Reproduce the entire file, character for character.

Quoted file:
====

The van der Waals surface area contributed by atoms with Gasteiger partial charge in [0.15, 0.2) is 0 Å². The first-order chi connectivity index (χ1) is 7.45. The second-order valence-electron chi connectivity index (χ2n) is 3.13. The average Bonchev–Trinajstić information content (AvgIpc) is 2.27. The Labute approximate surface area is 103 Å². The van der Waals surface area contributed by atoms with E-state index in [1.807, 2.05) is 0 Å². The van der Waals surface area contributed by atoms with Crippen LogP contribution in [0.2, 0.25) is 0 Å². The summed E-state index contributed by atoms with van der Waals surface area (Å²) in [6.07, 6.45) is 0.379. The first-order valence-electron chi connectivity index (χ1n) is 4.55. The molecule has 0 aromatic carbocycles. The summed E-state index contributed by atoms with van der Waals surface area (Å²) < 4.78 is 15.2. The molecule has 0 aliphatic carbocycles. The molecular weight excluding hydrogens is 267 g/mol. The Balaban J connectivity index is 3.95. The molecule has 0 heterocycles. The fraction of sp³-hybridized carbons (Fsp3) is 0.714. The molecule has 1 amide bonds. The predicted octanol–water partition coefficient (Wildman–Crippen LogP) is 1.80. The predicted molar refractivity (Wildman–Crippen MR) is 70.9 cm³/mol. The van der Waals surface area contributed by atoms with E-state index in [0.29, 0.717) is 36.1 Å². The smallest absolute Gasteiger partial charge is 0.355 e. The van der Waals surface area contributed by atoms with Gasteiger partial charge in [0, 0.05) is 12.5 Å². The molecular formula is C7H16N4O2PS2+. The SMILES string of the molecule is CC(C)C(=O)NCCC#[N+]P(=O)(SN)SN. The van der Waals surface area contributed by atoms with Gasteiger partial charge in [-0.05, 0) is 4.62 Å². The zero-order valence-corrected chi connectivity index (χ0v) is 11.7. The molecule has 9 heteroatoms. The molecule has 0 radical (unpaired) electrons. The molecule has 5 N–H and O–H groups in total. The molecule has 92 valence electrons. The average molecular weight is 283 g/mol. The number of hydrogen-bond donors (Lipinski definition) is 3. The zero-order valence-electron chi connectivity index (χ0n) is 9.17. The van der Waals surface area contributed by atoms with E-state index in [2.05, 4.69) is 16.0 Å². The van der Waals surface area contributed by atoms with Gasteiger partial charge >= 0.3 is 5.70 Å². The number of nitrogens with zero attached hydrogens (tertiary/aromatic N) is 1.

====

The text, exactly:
The van der Waals surface area contributed by atoms with Gasteiger partial charge in [0.15, 0.2) is 0 Å². The first-order chi connectivity index (χ1) is 7.45. The second-order valence-electron chi connectivity index (χ2n) is 3.13. The average Bonchev–Trinajstić information content (AvgIpc) is 2.27. The Labute approximate surface area is 103 Å². The van der Waals surface area contributed by atoms with E-state index in [1.807, 2.05) is 0 Å². The van der Waals surface area contributed by atoms with Crippen LogP contribution in [0.2, 0.25) is 0 Å². The summed E-state index contributed by atoms with van der Waals surface area (Å²) in [6.07, 6.45) is 0.379. The first-order valence-electron chi connectivity index (χ1n) is 4.55. The molecule has 0 aromatic carbocycles. The summed E-state index contributed by atoms with van der Waals surface area (Å²) < 4.78 is 15.2. The molecule has 0 aliphatic carbocycles. The molecular weight excluding hydrogens is 267 g/mol. The Balaban J connectivity index is 3.95. The molecule has 0 heterocycles. The fraction of sp³-hybridized carbons (Fsp3) is 0.714. The molecule has 1 amide bonds. The predicted octanol–water partition coefficient (Wildman–Crippen LogP) is 1.80. The predicted molar refractivity (Wildman–Crippen MR) is 70.9 cm³/mol. The van der Waals surface area contributed by atoms with E-state index in [0.29, 0.717) is 36.1 Å². The smallest absolute Gasteiger partial charge is 0.355 e. The van der Waals surface area contributed by atoms with Gasteiger partial charge in [0, 0.05) is 12.5 Å². The molecular formula is C7H16N4O2PS2+. The SMILES string of the molecule is CC(C)C(=O)NCCC#[N+]P(=O)(SN)SN. The van der Waals surface area contributed by atoms with Gasteiger partial charge in [-0.05, 0) is 4.62 Å². The zero-order valence-corrected chi connectivity index (χ0v) is 11.7. The molecule has 9 heteroatoms. The molecule has 0 radical (unpaired) electrons. The molecule has 5 N–H and O–H groups in total. The molecule has 92 valence electrons. The average molecular weight is 283 g/mol. The number of hydrogen-bond donors (Lipinski definition) is 3. The zero-order valence-electron chi connectivity index (χ0n) is 9.17. The van der Waals surface area contributed by atoms with E-state index in [2.05, 4.69) is 16.0 Å². The van der Waals surface area contributed by atoms with Gasteiger partial charge >= 0.3 is 5.70 Å². The number of nitrogens with zero attached hydrogens (tertiary/aromatic N) is 1.